Psoriasis worsening related to COVID-19 vaccination: A single-center report
1Dermatology Department, Cadi Ayyad University, Mohammed the VIth University Hospital, Marrakech, Morocco, 2Bioscience and Health Laboratory, Cadi Ayyad University, Mohammed the VIth University Hospital, Marrakech, Morocco
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Background: Recently, reports have described cases of the onset or exacerbation of psoriasis related to COVID-19 vaccination. In this study, we sought to describe the clinical features and evolutionary aspects of psoriasis exacerbation after COVID-19 vaccination.
Materials and Methods: This was a prospective and descriptive study conducted over a period of eighteen months at the Department of Dermatology and Venereology of the Mohammed VI University Hospital in Marrakech. We included all patients followed for psoriasis who received at least one dose of Sinopharm, AstraZeneca, or Pfizer COVID-19 vaccine.
Results: A total of 148 patients were included in the study, among which 69 received a Sinopharm vaccine, 48 received an AstraZeneca vaccine, and 31 received a Pfizer vaccine. The mean age was 49 years. There were 82 males and 66 females, giving a sex ratio of 1.6. The comorbidities included hypertension in 27.7% of the cases, diabetes in 14.8%, dyslipidemia in 10.8%, and thyroiditis in 2%. Eight exacerbations of psoriasis after COVID-19 vaccination were noted. The mean duration of lesion development was 11.5 days. The vaccines involved were Sinopharm in 5 patients and AstraZeneca in 3 patients. The median PASI before vaccination was 7.8 and the median PASI after vaccination was 20.5. Three patients presented with severe erythematous lesions requiring hospitalization and the introduction of systemic therapy. Extension of the lesions to localized psoriasis was noted in five patients.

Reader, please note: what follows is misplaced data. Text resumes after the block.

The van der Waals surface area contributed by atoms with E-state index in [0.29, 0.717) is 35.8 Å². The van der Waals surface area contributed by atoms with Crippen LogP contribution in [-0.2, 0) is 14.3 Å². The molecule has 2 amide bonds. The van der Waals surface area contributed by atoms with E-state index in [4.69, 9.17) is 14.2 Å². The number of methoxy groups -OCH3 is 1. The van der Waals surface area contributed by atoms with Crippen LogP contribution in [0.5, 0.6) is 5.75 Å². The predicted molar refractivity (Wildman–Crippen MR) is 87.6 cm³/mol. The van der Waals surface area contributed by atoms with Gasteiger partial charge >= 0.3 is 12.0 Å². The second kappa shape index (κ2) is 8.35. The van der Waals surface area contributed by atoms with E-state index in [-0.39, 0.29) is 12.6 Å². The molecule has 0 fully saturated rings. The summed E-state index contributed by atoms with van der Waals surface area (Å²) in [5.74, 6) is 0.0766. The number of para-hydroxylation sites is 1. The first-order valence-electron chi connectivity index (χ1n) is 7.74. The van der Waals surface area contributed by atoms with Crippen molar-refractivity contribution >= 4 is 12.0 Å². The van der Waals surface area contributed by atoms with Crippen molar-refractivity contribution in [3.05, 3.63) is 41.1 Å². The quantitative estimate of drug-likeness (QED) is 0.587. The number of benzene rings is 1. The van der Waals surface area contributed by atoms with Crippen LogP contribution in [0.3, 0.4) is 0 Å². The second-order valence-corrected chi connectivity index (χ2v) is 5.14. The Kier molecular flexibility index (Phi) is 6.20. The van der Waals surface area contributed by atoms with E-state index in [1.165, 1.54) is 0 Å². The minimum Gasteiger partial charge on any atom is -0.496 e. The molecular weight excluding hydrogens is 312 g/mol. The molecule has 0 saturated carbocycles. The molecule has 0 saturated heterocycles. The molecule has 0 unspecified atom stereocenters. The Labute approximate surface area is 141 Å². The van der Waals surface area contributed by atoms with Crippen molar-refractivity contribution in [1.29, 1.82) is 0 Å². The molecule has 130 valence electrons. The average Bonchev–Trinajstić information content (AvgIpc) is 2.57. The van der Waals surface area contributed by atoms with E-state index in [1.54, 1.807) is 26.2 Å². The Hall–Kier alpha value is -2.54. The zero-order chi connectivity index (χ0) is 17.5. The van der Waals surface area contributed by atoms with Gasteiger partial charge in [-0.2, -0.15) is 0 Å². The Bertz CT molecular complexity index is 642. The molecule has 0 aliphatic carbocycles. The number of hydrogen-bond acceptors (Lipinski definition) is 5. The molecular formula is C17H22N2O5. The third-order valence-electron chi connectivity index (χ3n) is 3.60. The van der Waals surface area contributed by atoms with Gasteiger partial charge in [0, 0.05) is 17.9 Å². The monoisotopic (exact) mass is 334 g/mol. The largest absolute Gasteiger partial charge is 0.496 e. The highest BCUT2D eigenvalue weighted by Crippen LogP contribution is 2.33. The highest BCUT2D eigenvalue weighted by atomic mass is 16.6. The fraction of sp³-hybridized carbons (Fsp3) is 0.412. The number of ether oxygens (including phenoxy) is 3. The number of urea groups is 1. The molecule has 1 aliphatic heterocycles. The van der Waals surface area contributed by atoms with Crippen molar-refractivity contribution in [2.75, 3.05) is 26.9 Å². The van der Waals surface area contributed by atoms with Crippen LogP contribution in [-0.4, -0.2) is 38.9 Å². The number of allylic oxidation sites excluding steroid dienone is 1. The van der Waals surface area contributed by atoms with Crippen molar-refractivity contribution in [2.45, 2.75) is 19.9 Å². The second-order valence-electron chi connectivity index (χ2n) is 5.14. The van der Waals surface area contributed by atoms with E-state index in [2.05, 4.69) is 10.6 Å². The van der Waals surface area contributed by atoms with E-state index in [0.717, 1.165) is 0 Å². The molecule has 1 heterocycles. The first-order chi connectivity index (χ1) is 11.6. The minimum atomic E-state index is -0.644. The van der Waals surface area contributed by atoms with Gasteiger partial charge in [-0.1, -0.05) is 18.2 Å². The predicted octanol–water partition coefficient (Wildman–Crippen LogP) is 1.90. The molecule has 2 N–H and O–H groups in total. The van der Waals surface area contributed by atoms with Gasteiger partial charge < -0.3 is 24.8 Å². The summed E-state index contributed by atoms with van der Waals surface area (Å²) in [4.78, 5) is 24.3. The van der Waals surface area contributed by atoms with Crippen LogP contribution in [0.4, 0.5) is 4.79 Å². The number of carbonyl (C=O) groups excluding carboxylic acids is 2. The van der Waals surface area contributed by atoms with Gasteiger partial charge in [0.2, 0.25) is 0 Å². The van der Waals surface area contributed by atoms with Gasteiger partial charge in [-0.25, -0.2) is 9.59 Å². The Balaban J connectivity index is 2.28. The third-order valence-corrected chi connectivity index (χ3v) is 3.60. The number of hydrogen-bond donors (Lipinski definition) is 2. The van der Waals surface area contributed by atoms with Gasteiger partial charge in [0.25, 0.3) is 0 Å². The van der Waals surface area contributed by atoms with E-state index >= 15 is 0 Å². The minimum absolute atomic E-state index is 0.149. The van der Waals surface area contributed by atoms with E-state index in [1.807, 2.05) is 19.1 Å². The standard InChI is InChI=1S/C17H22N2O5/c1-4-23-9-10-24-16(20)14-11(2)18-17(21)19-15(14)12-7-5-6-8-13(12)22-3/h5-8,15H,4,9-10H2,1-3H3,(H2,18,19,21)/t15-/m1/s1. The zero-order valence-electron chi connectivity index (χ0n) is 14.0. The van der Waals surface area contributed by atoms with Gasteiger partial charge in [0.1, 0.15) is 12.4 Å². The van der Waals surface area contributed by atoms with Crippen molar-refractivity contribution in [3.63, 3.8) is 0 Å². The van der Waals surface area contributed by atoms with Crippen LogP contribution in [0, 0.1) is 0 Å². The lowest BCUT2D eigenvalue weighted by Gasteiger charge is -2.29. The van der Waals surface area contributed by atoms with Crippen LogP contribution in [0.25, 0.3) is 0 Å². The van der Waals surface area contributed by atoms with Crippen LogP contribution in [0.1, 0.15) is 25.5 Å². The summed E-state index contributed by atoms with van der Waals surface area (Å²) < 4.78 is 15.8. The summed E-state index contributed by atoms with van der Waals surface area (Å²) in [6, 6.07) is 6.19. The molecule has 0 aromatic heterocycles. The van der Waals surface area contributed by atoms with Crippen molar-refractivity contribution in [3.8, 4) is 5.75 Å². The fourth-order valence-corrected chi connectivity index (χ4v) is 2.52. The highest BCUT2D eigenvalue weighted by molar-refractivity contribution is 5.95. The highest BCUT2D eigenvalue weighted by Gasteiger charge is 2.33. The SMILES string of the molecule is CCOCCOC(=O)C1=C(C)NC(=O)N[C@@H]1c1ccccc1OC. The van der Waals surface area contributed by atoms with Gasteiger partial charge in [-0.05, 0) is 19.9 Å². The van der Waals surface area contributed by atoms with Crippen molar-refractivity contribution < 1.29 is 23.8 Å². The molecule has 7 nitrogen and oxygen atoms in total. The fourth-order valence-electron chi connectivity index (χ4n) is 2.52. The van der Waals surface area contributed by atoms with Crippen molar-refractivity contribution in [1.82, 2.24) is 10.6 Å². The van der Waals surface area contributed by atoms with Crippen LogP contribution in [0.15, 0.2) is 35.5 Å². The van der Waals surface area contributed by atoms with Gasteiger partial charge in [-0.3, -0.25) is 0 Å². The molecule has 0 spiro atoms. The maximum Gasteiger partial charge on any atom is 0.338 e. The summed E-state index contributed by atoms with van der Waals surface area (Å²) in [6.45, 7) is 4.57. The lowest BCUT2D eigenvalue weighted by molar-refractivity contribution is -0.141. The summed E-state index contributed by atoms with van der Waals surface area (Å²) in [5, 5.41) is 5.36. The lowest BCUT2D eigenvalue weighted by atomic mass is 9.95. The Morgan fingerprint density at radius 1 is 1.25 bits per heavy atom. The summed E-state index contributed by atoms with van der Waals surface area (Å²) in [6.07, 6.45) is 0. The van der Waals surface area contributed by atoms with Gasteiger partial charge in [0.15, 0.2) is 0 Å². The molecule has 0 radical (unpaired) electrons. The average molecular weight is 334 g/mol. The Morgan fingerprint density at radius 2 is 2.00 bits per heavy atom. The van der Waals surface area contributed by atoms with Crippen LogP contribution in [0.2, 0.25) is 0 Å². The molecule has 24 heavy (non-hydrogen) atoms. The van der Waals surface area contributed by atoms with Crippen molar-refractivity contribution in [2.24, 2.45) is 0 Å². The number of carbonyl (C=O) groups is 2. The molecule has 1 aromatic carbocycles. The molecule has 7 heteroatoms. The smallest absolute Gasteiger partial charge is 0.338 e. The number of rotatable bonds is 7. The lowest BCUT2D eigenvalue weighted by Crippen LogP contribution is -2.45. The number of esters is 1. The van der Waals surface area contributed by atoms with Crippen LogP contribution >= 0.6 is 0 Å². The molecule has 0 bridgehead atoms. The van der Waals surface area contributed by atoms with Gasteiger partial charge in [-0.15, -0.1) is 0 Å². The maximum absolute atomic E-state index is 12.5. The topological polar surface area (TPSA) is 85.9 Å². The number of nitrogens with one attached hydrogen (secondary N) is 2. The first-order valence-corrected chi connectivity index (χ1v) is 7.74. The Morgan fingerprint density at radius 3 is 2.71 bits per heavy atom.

Conclusion: COVID-19 vaccination may be a trigger for psoriasis, as suggested by multiple studies. However, these events should in no way contraindicate vaccination in patients with psoriasis.
Key words: vaccination; COVID-19; psoriasis; exacerbation
The COVID-19 pandemic has had a significant impact on general health worldwide. Therefore, vaccination programs were created to protect and control viral transmission. There are certainly possible cutaneous adverse reactions of COVID vaccination, including urticaria, morbilliform rash, pityriasis rosea, and the exacerbation of pre-existing dermatoses [1,2]. Psoriasis is a chronic cutaneous inflammatory condition that may be triggered by stress, certain drugs, infection, including COVID-19, and less commonly, vaccines [3–10].
Recently, there have been reports describing cases of the onset or exacerbation of psoriasis related to COVID-19 vaccination [11–13]. The aim of our study was to describe the clinical features and evolutionary aspects of the aggravation of psoriasis after COVID-19 vaccination.
MATERIALS AND METHODS
We conducted a prospective and descriptive study over a period of eighteen months at the Department of Dermatology and Venereology of the Mohammed VI University Hospital in Marrakech. We included all patients followed for psoriasis who received at least one dose of Sinopharm, AstraZeneca, or Pfizer COVID-19 vaccination. We collected all anamnestic elements concerning age, sex, comorbidities, type of psoriasis, PASI score, current treatments, and evolution of psoriasis after the first, second, and third doses of the vaccine. Data entry and analysis were performed with SPSS.
A total of 148 patients were included in the study, among which 69 received a Sinopharm vaccine (46.6%), 48 received an AstraZeneca vaccine (32.4%), and 31 received a Pfizer vaccine (20.9%). Among all patients, 21 received only one dose of the vaccine (14.1%), 73 received two doses (49.3%), and 54 received three doses (36.4%). The mean age was 49 years, with extremes of 20 to 74 years. There were 82 males and 66 females, giving a sex ratio of 1.6. The comorbidities included hypertension in 27.7%, diabetes in 14.8%, dyslipidemia in 10.8%, and thyroiditis in 2%. All patients suffered from long-lasting psoriasis. Sixty-nine patients were on topical treatment, 51 were on methotrexate, 17 were on acitretin, and 11 were on biotherapy.